DHS Paid Millions of Dollars for Cell Phone Location Data to Track Americans

The Department of Homeland Security (DHS) has been buying location data of millions of cellphone users from third party players. According to documents released by the American Civil Liberties Union (ACLU) on July 18, the DHS is buying this data without any warrants to track movements of civilians.

“The released records shine a light on the millions of taxpayer dollars DHS used to buy access to cell phone location information being aggregated and sold by two shadowy data brokers, Venntel and Babel Street,” the report read.

The documents show that this vast amount of location data of people are being purchased by various DHS agencies, including the Customs and Border Protection (CBP) and Immigration and Customs Enforcement (ICE) without any judicial oversight, to track people’s movements and use it for “unreasonable government searches and seizures.” Further The data, purchased by the DHS, allowed law enforcement to identify devices & locations at “places of interest,” and to obtain information about frequent visitors, discover patterns of life and collect other important details, as well as track specific individuals or everyone in a particular area.

The records, running into thousands of pages – 6,168 to be precise — contain more than 336,000 location points across North America that had been obtained from people’s smartphones. 

The documents obtained by ACLU over the past year reveals that the bulk of the data came from two companies – Venntel, a location intelligence company headquartered in Washington, DC, and Babel Street, a Virgina-based AI company.

The documents also reveal in detail that not only were the federal agencies aware of what they were doing but also made efforts to rationalize those actions, or even hide them. For instance, the records claimed that the data was “opt-in” and “voluntarily shared ” by users, and that it is collected with consent of the app user and “permission of the individual.”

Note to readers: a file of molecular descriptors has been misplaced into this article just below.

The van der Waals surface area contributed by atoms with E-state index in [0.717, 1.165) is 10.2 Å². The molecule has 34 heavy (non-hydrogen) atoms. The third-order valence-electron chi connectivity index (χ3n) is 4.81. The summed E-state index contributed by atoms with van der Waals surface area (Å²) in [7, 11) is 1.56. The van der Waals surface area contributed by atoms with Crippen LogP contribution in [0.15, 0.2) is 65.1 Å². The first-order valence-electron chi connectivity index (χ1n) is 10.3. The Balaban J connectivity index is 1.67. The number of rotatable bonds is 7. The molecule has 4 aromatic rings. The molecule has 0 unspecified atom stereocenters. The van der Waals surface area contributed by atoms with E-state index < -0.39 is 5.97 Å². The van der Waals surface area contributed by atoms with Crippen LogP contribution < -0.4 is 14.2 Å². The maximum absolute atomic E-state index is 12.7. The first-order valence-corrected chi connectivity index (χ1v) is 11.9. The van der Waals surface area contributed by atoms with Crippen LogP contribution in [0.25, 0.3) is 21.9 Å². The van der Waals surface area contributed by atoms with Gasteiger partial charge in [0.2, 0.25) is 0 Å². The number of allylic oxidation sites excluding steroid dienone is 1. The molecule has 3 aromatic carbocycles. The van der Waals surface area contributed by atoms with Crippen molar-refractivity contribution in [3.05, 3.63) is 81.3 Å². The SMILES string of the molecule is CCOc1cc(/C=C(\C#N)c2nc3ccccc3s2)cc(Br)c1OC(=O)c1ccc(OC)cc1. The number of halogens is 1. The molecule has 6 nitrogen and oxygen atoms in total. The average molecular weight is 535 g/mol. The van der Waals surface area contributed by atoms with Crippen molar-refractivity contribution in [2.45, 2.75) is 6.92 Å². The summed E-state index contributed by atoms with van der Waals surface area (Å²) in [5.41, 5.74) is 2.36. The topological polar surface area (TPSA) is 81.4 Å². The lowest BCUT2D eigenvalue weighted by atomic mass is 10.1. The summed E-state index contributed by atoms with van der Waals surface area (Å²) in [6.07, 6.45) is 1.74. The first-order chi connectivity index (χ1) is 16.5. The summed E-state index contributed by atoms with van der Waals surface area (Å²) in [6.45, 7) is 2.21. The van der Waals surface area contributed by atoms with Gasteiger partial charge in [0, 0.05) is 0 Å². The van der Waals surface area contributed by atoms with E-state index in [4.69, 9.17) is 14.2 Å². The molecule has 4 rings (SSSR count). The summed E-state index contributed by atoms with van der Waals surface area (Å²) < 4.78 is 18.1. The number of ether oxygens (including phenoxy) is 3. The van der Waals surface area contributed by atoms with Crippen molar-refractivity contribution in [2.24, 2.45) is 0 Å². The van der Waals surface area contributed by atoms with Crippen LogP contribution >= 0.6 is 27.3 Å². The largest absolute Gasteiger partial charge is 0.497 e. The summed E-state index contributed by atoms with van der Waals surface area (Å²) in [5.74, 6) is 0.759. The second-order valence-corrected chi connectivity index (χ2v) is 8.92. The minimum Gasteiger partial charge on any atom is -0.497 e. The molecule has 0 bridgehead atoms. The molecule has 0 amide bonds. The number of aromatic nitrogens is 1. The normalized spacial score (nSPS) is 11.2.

“By searching through this massive trove of location information at their whim, government investigators can identify and track specific individuals or everyone in a particular area, learning details of our private activities and associations,” noted the ACLU.

Sources : Sputnik News

Geospatialworld.net

Privacy Advocates Celebrate “Big Win” Against Facial Recognition Giant Clearview A.I.

A historic settlement filed in court on Monday highlighted the power of Illinois’ strong privacy law and will result in new nationwide restrictions on a controversial technology company infamous for selling access to the largest known database of facial images.

The deal permanently banning Clearview AI from providing most private entities with free or paid access to its database stems from a lawsuit that the ACLU and partners filed in 2020, arguing that the company violated Illinois’ Biometric Information Privacy Act (BIPA).

In addition to permanently banning Clearview from granting private companies and individuals access to the database, the settlement has some state-specific limits. For the next five years, Clearview can’t allow private companies with exceptions under BIPA or state or local government entities in Illinois, including law enforcement, access to the database.

One key exception is that, Clearview will still be able to provide its database to U.S. banks and financial institutions under a carve-out in the Illinois law.

Hoan Ton-That, chief executive of Clearview AI, said the company did “not have plans” to provide the database “to entities besides government agencies at this time.” The settlement does not mean that Clearview cannot sell any product to corporations. It will still be able to sell its facial recognition algorithm, without the database of 20 billion images, to companies.

Nathan Freed Wessler, a deputy director of the ACLU Speech, Privacy, and Technology Project, said that

By requiring Clearview to comply with Illinois’ pathbreaking biometric privacy law not just in the state, but across the country, this settlement demonstrates that strong privacy laws can provide real protections against abuse.”

“Clearview can no longer treat people’s unique biometric identifiers as an unrestricted source of profit,” he said. “Other companies would be wise to take note, and other states should follow Illinois’ lead in enacting strong biometric privacy laws.”

Surveillance Technology Oversight Project executive director Albert Fox Cahn stated “this is a milestone for civil rights, and the ACLU deserves our thanks for once again safeguarding our Constitution.”

Banning Clearview AI in one state is not enough; we need a national ban,” Fox Cahn asserted. “Illinois has long been ahead of the curve in protecting residents from biometric surveillance, but it’s time for the rest of the country to catch up.”

Via: Common Dreams